Holy sweet trio
This year is the time when three sacred holidays of monotheistic religions coincide. When Ramadan falls in April, the Ramadan holiday follows Passover and Easter, and in Istanbul, this means a procession of special tastes, and of course, especially sweets. Now it is time to highlight commonalities. It should be emphasized that before these holidays, for the practicing faithful, there is an abstaining or fasting period which requires serious devotion to worship requiring both spiritual and physical rituals. Even if they are applied differently, after the restrictions of the fasting period, feasting is a well-deserved and long-awaited moment where the pinnacle of celebration treats are sweets.
The succession of the Jewish Passover, the Christian Easter and the upcoming Ramadan Bayram has this sweet connection where every community has its own particular sweets connected to each holiday. The good thing is those special sweets are not usually confined to a single community but are enjoyed by the others as well, especially the Istanbul style Easter bread is magnetic to all with its intoxicating aroma of mastic and mahlab, the divine duo of spices.
Fear of crumbs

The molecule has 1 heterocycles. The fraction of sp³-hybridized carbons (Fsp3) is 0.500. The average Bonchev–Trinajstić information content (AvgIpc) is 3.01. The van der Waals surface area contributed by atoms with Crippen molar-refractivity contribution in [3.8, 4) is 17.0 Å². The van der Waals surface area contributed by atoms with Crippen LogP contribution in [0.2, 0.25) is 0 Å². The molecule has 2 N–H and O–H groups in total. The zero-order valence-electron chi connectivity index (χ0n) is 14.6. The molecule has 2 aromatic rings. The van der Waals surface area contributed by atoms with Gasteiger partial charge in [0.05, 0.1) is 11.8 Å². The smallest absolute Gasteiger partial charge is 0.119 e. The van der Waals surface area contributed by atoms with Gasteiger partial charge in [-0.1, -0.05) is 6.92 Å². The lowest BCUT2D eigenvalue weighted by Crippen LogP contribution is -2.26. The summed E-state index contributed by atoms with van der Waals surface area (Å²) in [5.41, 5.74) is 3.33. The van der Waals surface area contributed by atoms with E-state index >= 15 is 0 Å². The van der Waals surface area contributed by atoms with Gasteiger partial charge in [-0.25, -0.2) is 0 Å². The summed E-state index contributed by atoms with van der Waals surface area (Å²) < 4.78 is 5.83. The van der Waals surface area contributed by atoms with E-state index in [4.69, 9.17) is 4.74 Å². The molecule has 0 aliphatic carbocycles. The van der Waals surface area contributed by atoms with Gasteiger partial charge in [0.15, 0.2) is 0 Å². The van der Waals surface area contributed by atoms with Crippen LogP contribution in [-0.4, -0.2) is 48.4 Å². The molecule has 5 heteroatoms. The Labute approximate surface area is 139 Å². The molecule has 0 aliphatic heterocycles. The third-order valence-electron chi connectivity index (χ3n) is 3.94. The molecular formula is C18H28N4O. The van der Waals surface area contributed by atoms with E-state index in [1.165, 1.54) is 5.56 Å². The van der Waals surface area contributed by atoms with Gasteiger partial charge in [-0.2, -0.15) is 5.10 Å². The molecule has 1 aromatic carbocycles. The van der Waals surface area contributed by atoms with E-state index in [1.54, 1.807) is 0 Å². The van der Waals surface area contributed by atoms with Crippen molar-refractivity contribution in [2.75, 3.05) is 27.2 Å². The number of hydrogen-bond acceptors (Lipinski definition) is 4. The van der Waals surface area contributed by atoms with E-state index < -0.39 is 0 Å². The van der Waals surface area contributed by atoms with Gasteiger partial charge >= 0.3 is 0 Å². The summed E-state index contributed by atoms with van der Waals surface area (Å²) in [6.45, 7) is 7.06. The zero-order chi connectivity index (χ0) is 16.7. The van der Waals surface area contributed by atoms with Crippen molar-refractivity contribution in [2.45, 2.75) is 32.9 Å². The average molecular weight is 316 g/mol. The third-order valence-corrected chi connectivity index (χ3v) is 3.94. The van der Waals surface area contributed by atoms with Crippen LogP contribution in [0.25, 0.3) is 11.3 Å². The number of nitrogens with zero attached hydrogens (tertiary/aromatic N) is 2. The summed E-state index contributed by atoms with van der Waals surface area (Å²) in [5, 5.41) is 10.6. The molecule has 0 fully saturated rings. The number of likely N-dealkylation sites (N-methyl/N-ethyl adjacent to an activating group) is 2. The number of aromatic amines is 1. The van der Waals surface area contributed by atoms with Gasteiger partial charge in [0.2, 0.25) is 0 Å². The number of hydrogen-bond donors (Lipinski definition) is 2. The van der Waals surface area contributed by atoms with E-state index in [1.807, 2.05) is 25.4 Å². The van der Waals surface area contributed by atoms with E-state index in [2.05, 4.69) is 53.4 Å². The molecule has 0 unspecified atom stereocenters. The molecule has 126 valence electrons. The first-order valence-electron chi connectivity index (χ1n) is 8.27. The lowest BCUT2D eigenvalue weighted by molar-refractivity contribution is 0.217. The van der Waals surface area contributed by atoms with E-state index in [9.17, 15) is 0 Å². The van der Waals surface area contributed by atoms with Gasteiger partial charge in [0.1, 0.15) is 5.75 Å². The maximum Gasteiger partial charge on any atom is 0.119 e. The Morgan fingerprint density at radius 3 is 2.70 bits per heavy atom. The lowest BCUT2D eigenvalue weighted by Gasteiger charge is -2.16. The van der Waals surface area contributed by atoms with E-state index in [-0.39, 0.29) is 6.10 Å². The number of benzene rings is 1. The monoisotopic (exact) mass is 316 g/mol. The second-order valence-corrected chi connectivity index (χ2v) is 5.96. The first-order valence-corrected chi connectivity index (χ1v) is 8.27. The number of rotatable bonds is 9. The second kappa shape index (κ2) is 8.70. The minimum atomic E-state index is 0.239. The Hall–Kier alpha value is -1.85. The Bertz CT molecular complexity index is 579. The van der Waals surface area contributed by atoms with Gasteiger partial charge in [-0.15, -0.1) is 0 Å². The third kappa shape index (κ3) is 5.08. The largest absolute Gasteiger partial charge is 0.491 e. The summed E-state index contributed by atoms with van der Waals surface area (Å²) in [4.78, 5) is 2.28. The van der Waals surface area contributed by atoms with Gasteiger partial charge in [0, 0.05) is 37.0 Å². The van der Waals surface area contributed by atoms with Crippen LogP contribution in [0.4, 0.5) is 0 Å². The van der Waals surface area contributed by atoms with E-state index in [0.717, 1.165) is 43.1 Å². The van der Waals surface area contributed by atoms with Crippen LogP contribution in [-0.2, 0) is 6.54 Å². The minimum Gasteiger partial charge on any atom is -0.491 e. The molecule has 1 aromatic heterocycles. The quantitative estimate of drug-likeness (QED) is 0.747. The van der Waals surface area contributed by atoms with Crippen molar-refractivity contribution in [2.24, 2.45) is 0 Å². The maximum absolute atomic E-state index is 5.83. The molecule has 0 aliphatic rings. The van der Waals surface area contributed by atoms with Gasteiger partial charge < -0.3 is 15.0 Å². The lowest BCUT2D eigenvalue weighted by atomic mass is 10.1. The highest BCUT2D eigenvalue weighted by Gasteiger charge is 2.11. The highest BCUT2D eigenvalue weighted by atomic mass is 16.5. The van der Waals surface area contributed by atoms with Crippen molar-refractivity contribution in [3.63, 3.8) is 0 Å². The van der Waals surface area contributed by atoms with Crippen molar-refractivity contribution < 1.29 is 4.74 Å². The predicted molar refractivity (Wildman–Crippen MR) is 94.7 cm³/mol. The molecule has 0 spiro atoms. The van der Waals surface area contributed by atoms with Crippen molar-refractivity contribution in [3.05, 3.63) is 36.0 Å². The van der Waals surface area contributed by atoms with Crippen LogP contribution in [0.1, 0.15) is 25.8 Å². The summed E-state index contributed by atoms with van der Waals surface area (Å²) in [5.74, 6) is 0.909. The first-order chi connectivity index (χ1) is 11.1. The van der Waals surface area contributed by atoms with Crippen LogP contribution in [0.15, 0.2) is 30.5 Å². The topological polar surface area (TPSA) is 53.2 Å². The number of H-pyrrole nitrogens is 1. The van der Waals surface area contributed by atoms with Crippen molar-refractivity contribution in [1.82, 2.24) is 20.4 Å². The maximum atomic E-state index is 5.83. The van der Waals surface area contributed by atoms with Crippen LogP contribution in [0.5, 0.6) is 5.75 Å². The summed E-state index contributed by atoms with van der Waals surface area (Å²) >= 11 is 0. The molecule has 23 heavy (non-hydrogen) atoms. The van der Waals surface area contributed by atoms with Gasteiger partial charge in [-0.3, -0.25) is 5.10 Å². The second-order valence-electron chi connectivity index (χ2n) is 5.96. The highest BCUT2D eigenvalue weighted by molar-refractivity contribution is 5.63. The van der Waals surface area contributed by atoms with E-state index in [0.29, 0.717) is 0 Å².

The Jewish Passover started on April 15. During the week, no leavened food will be eaten, and the Seder table that brings the whole family together will be set on April 23. During the Passover period, leavened food made from not only wheat flour but also all kinds of grains, such as barley, millet, rye and oats, should be avoided. Grain-based products such as pasta or biscuits and cookies are eaten even if they do not contain any yeast or are leavened, and grain-based drinks such as beer, vodka and whisky are also avoided. All these products are emptied from the kitchen, even the whole house, office and car are cleaned of crumbs, every corner is swept and wiped, and pockets are checked in case there is a single crumb remaining. Normally, other religions also include that thorough cleaning of the house process, but it does not have that religious aspect, it is more like a usual full spring cleaning, after all, the house should be clean and be ready for the holiday. Coming back to the flourless diet, of course, no leavened bread is eaten either, only matzah is allowed, a flat cracker made of flour and water, pretty much like a diet cracker. Though some like to call it a bland cardboard-like thing, actually very tasty sweet and savory dishes are made from matzah during the Passover or as it is called in Turkey Pesah period. For a savory Pesah treat is soaked in water and squeezed, turns to a sort of pulp like a dough, and mixed with chopped spinach, egg, oil, white cheese and kaşar cheese, spread on a tray like a börek or pie, baked golden, the bland cracker becomes the most delicious dish. For a sweet treat after the soaking and squeezing process it can be passed from a grinder or finely crumbled to achieve a doughy consistency, mixed with eggs and a pinch of salt, formed into balls and fried in oil and then either dusted with powdered sugar or drenched in syrup or honey. These small sweet bites called bimuelos resemble Turkish lokma and are much loved as a substitute.